Meet the themed exhibition "Circus Parade!" characters
Another character of the exhibition "Circus Parade" that has been recently opened in the museum Collection is musical automaton "The Clown Playing Diabolo", created in 1875 in France, in the workshop of Gustave Vichy.
Musical automaton in the form of a clown’s figure is mounted on wooden rectangular stand. Clown head, neck and hands are from papier-mâché; his brown glass eyes are moving. The clown holds sticks with threads and flamboyant medallion. Musical movement with sound comb, pinned cylinder, spring drive and automation movement is mounted in the stand. The crank for winding and activating lever are on the stand rear side. When the movement is activated, music sounds, the clown’s head and eyes turn left and right, the upper part of his torso leans to both sides, the clown alternately raises and lowers his hands, the medallion moves along the thread and rotates.
A diabolo is a toy in the shape of two similar cones connected by their tops. It is unwound with a strong rope that has special sticks at the ends, one in each hand. Diabolo can be used to perform a variety of tricks, both on the rope itself and on the sticks. "Diabolo" (from the Greek διαβάλλω diabállô) means, "throw through". The idea of the game most likely originated in China* where the top part of the toy was made of two hollow cylinders of metal or wood and connected by a rod, often of large size. Chinese yo-yos have a longer axle with discs on both ends, while a diabolo has a very short axle and large round cups on both ends. Diabolo should be distinguished from yo-yo, a popular toy consisting of two discs of equal size and weight, fastened together by an axle to which a rope is looped. Unlike the yo-yo, the diabolo is not tied to a rope.
Missionaries introduced the game to Europe from China. A variant of the game perfected by Lord McCartney was known in England in the late 18th century. Chinese diabolos were made of bamboo. During the Victorian era, wooden diabolos were known in Britain. The toy became widespread in France in 1812. Old drawings have survived to illustrate its popularity at the time. The diabolo then resembled a ball-shaped wooden dumbbell with the narrow central part and ringing sound made when rotated.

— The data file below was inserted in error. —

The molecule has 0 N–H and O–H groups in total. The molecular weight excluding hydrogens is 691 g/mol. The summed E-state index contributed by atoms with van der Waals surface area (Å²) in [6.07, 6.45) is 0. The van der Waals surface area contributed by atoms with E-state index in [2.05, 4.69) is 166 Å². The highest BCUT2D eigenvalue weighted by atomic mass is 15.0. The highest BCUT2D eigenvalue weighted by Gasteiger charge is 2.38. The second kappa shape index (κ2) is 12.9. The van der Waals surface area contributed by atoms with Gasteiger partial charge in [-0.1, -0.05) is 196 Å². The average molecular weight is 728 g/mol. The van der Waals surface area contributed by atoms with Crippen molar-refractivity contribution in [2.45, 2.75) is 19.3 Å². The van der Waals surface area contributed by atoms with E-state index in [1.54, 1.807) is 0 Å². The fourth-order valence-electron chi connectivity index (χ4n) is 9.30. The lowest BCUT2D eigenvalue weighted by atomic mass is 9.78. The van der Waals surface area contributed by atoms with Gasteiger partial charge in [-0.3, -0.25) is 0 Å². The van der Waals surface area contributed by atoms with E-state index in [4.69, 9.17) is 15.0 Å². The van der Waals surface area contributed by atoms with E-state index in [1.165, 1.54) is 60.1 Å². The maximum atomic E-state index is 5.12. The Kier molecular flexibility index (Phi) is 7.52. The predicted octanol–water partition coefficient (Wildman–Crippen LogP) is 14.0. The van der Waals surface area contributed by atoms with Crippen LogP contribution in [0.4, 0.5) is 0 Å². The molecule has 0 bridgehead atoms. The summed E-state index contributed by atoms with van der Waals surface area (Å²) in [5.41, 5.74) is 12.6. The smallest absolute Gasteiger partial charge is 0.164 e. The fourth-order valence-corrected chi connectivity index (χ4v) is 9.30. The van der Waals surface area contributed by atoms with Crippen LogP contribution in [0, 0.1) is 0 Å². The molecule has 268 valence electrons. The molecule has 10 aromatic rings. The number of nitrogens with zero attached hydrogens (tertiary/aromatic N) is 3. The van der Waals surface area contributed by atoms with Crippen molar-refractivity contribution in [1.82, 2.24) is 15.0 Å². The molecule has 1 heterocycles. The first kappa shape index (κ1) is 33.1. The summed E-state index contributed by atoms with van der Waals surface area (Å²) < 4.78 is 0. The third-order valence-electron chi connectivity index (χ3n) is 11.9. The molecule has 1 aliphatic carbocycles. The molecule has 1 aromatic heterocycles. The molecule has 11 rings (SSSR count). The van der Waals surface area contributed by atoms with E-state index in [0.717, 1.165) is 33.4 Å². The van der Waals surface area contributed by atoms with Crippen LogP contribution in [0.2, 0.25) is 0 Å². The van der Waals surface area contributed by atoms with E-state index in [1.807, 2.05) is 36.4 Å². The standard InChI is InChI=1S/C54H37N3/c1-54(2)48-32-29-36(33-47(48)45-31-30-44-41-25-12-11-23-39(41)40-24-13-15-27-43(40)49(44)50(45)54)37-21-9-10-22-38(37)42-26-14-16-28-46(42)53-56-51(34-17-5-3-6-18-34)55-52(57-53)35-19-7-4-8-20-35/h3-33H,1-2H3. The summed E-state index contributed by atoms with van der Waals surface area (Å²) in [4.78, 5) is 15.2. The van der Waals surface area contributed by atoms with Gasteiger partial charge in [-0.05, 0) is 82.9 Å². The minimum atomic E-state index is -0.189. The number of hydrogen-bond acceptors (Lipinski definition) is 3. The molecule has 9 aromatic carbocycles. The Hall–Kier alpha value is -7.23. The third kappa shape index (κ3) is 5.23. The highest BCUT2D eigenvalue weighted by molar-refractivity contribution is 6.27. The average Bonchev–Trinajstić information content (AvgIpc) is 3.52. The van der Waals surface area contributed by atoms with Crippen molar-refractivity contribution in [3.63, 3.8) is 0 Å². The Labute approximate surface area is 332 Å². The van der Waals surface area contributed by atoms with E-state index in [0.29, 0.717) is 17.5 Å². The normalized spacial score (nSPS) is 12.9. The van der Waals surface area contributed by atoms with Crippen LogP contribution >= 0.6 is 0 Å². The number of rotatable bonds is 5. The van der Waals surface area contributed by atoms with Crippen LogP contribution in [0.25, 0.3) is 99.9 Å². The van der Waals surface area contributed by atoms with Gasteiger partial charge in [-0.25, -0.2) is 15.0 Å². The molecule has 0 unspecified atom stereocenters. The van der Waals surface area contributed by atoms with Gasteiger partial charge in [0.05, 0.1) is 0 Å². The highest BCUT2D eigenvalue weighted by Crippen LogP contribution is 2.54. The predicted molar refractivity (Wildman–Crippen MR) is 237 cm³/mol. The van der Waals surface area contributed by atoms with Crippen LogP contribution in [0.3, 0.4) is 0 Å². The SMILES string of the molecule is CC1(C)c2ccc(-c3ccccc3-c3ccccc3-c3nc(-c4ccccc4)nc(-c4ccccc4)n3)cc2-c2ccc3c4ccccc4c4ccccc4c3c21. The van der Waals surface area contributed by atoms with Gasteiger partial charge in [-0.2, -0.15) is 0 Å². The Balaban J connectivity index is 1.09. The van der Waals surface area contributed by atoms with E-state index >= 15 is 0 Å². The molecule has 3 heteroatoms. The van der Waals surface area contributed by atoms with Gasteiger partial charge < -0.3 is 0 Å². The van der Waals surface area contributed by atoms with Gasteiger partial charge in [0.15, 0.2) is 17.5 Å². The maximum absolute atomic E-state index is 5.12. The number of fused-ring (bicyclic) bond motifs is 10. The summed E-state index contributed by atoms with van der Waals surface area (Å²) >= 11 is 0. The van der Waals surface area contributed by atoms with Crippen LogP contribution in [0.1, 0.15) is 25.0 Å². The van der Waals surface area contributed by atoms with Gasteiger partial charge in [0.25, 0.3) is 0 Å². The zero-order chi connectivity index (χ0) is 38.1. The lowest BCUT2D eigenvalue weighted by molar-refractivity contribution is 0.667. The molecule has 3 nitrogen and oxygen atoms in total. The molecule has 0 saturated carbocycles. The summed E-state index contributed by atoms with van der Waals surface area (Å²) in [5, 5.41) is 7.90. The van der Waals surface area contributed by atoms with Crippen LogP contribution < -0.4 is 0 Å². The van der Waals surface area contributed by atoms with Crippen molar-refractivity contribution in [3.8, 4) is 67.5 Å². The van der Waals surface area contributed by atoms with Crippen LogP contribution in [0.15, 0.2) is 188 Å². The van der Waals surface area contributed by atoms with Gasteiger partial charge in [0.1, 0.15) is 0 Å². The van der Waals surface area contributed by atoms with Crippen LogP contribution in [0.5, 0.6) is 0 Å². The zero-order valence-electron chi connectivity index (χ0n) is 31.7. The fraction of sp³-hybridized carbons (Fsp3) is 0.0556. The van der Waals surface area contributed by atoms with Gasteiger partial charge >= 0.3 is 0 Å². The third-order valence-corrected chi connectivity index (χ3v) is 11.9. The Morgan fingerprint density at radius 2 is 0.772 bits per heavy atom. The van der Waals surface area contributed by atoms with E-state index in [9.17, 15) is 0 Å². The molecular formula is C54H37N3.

Gustave Philippart (1861-1933) first patented the rubber diabolo in 1905. Gustave Philippart and his partner Charles Burgess Fry (1872-1956), a famous sportsman and publisher of a popular sports magazine, introduced the basic skills of spinning, throwing, catching and different types of interaction with sticks, string (cord) and the object "diabolo" in the form of two metal cups with the edges protected by rubber. Philippart named the toy "diabolo". The word has nothing to do with the word "devil". The game evolved both as a competition in the skill of performing certain tricks and as "diabolo tennis" - throwing coils over each other.
Modern diabolos are still sometimes made of metal, but more often of plastic or rubber. By the end of the 20th century, rubberized plastic was implemented for the first time. A huge variety of tricks can be performed with this unusual and small projectile. The simplest act of manipulating the diabolo is spinning it on a string. The rotation of the diabolo can be accelerated by various methods -- the "whip" spins the diabolo faster by moving one handle in front of the user's body and beside the other handle; the "wrap" rotates the diabolo faster as the user winds the loop of rope around the axis; the "wrap" spins the diabolo faster when the user winds the loop. Both methods increase the degree of contact between the string and the axis. Juggling multiple diabolos’ is used in circus numbers such as the Cirque du Soleil "Quidam" show.
In Moscow, a similar number can be seen performed by the Kalashnikov brothers at the Nikulin Circus in Tsvetnoy Boulevard. Artem and Dmitry juggle six diabolo in combination with acrobatic tricks. Every year, the Russian Diabolo Championship is organized. This is where all the Diabolo players come together, compete and share their experiences. Both artisanship and artistry are assessed. The Russian Diabolo Players Association with the support of the International Diabolo Players Association hosts the competition. During the championship, the competitive battles, demonstrations and workshop session were held. All those who participated received certificates of compliance at the end. Many tricks are possible with diabolo, including tossing, different types of interaction with sticks, rope and various parts of the performer body. Once the spinning speed achieves the level sufficient to stabilize a diabolo, the user can perform tricks. Experienced players can make it spin at 2,000 rotations per minute.
* The game was invented in China circa the 12th century; the original version is now called "Chinese yo-yo”